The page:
Information received since the Federal Open Market Committee met in December confirms that economic activity is expanding at a moderate pace. Inflation has continued to run below the Committee’s longer-run objective, primarily reflecting declines in energy prices. The decline in energy prices appears to be principally a consequence of improving technology in oil and natural gas production and is, thus, a change in relative prices that has no long-term implications for the aggregate rate of inflation.
Consistent with its statutory mandate, the Committee seeks to foster maximum employment and price stability. To support continued progress toward these goals, the Committee today reaffirmed its view that the current 0 to 1/4 percent target range for the federal funds rate remains appropriate.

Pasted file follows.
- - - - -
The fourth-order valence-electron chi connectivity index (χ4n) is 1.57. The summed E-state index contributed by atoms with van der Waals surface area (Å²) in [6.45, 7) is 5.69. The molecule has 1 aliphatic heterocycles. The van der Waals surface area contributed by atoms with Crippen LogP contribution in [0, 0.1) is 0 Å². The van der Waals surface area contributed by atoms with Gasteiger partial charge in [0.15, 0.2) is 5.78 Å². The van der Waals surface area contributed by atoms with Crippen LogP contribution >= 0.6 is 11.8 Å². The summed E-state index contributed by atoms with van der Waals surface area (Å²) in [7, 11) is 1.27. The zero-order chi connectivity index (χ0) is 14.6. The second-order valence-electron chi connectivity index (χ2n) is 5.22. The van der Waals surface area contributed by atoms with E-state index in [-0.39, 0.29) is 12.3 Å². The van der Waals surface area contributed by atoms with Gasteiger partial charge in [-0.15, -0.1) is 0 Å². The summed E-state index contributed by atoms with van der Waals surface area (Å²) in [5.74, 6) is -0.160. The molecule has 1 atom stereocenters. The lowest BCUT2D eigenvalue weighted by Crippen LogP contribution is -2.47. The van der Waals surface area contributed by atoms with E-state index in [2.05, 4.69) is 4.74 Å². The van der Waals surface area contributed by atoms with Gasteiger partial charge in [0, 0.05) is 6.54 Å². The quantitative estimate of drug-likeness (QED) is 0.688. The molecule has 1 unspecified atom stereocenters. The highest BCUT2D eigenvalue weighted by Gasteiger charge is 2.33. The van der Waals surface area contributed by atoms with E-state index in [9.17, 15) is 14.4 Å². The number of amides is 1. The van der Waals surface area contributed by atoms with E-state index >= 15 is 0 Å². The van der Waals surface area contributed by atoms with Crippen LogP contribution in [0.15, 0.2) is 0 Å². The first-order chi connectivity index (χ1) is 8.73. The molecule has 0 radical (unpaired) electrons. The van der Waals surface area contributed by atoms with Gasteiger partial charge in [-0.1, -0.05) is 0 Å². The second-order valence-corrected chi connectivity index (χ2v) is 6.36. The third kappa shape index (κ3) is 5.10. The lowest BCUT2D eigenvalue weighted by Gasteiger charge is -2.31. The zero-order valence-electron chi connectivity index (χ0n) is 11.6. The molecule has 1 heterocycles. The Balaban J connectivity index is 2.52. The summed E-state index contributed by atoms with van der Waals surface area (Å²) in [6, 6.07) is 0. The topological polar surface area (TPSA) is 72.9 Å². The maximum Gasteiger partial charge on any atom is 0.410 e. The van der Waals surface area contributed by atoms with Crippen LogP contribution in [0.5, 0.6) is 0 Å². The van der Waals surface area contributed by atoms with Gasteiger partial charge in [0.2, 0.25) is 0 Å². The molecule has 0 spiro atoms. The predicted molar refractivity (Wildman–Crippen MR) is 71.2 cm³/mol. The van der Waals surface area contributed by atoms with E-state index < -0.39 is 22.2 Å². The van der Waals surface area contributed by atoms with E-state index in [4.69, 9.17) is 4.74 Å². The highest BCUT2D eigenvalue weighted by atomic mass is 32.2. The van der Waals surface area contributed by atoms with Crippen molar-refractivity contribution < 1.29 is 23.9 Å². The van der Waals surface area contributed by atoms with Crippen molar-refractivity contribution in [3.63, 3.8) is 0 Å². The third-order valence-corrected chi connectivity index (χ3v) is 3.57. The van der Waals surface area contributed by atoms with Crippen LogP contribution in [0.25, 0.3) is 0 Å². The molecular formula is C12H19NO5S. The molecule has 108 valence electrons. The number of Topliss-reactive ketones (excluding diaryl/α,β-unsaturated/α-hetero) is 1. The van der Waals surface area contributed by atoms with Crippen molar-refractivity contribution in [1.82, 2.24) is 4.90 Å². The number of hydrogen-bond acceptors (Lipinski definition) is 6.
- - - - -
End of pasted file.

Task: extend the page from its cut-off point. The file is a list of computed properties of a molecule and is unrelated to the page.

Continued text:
To minimize uncertainty over the course of policy, the Committee judges that the process of normalizing interest rates should begin in June. However, the exact timing is data dependent and might be adjusted as necessary.
The Committee also judges that it is now appropriate to begin the process of normalizing its open market portfolio. Effective immediately, the Federal Reserve will cease to reinvest interest on the portfolio and maturing principal.
This statement does away with statement bloat—the profusion of meaningless sentences and phrases that have made the FOMC statement increasingly long, obscure and difficult to interpret over the past few years. Every word in the statement ought to convey useful information to the markets.